Have decided to buy a fifth wheel toy hauler and decided on chevy duramax, but do I need long or short bed. When I see them on the road there is about a 50/50 mix. I would prefer a short bed but do not want the trailer hitting the truck. I have seen a slide movement on the hitch portion mounted in the bed of the truck, but have been told they are not very reliable. Any input would be appreciated. Thanks
Vegas Rider, You are right seems about 50% of the 5th wheels are pulled by short bed trucks.
I have a short bed F250 and just bought a 30 foot Rage'n 5th wheel. The hitch was mounted properly directly over the axle. I DID spend a little extra money a got a sliding hitch just in case. So far I haven't HAD to use it but then I have only had my trailer a few weeks. I have towed it about 300 miles so far and all is very good, not problems. I assume you would need a slider hitch if you had to do some fancy backing where you might have to "jack knife" the trailer, but as I said, so far I have been able to back up with out a problem and with sliding the hitch back. Many of the new 5th wheels have an extended hitch or one that is sticks out in front of the trailer a bit more so it allows twoing with short bed trucks. And personally, the long bed trucks with a crew cab have a terrible turning radius. That's the main reason I chose the short bed and a super cab (not full back seats).
We got the short bed for a couple of reasons, first we thought it would fit into the garage (it doesn't) and second because it would be easier to drive and park (it's my wife's car/truck). And last, I don't have to get out and put the tailgate up after going under the king pin (my friend has to do that every time he hooks up). Some disadvantages are smaller gas tank and less room to carry things in the truck bed and, if you have a large trailer, it might make a difference in towing stability.
Welcome to the forum. I have a short bed (see my signature line) and been using a slider for two years. No problems (well almost, see If you have a Short Bed, Use That Slider!) to date with over 8,000 miles in two years.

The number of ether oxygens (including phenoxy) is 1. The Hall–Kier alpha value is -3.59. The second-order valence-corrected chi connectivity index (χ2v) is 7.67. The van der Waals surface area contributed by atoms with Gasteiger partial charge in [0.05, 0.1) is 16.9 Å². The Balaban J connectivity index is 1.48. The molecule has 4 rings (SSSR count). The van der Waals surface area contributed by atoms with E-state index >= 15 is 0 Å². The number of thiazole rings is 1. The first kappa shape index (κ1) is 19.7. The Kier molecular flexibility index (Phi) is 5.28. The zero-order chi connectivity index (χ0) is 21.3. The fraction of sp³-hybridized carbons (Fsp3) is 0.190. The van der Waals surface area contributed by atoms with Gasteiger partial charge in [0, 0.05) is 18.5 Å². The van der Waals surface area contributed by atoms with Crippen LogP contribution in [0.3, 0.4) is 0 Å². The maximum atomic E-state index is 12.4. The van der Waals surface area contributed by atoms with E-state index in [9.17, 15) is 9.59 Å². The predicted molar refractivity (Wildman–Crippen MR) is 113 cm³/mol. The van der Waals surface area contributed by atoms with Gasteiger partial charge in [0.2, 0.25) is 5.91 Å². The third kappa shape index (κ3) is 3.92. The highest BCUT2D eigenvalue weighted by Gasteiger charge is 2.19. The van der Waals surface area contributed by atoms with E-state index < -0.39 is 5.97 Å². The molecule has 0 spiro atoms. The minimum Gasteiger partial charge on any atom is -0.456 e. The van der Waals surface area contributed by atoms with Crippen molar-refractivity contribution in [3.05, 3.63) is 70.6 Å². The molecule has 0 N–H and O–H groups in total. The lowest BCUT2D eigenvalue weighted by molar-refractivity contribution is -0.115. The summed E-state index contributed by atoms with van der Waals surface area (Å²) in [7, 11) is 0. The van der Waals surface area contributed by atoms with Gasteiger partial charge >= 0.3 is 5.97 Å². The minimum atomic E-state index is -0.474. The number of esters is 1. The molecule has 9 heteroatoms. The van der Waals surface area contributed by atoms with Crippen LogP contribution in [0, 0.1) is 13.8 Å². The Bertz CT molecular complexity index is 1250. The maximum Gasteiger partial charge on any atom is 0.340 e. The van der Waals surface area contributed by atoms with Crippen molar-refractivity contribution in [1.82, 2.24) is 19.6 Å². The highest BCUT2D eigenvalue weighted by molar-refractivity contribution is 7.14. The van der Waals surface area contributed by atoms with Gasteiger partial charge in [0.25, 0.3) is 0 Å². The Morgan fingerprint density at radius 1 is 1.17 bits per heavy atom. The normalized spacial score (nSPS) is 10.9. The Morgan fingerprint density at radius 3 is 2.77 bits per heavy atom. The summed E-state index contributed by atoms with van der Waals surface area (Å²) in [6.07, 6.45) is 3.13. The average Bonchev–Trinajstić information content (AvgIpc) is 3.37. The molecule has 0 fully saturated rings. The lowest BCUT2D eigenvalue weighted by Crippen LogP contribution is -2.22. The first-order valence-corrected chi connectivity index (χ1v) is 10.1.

Both Husky/Valley Industries and Reese produce high quality manual and automatic sliders and hitches. There are others and I am sure that other fifth-wheel owners will chime in.
I have a long bed. I bought it so that I wouldn't have to mess around with a slider. Too easy to forget if you are holding up traffic in a campground and want to get into your site in a hurry. The other reason is the larger fuel tank, 34 vs 26 gallons. I only want to stop for fuel once a day on a long trip. Also nice to know that you have more than enough fuel for most daily trips. The long bed also gives a better ride with the trailer attached. The only problem with the LB is when you have to park it in a tight parking lot, then I would love a SB.
2008 Holiday Rambler Admiral 33SFS
2008 Chevrolet HHR 2LT
You may want to drive them both without the tow.
The short beds are, in my opinion, far too choppy a ride...to a point where it can be difficult to carry on a conversation.
It is not my intention to start a contest on this thread, but you may want also to check out the Cummins products before you buy.
We went to the Baja with a couple towing an fifth wheel identical to ours in every respect, although theirs was loaded slightly heavier. He was towing with a Duramax, and the comparison between trucks was not even close. Their milage was about 30% less than what we were experiencing, and they could not keep up on the hills. Admittedly, maybe it was the particular truck.
When I was initially looking to buy a truck for my new FW, here's what I found for the 2001 Dodge RAM 2500 Quad Cab with all other things being equal except the SWB/LWB (from http://www.dodge.com/ and from my Dodge dealer) :
SWB Cargo Capacity = 3,383 lbs.
LWB Cargo Capacity = 3,255 lbs.
SWB GVWR = 8,800 lbs.
LWB GVWR = 8,800 lbs.
SWB GCWR = 16,000 lbs.
LWB GCWR = 16,000 lbs.
SWB Max. Trailer Weight = 9,900 lbs.
LWB Max. Trailer Weight = 9,800 lbs.
Difference in price between the SWB/LWB = $345.00 (SWB is cheaper)
Cost of the slider option for my hitch = $75.00
So, for less money, I get slightly more capacity due to less metal in the bed between short and long bed. BUT, as I said (and learned), you gotta use that slider to make it cost effective (I'm now only slightly ahead the "break even" point - was able to get an after-market replacement rear window for $249.00 installed).
In any event, I agree, you may want to consider the diesel as the fuel is cheaper than unleaded, you get better mileage when towing (I see no difference in mileage between towing and not towing). Yes it is more expensive initially (about $2,000 more), but I sure enjoy the power (torque) under the hood when going up hills and mountains while towing.
Hope this helps.
*This Message was edited on 10-Jan-03 05:43 PM by LLeopold*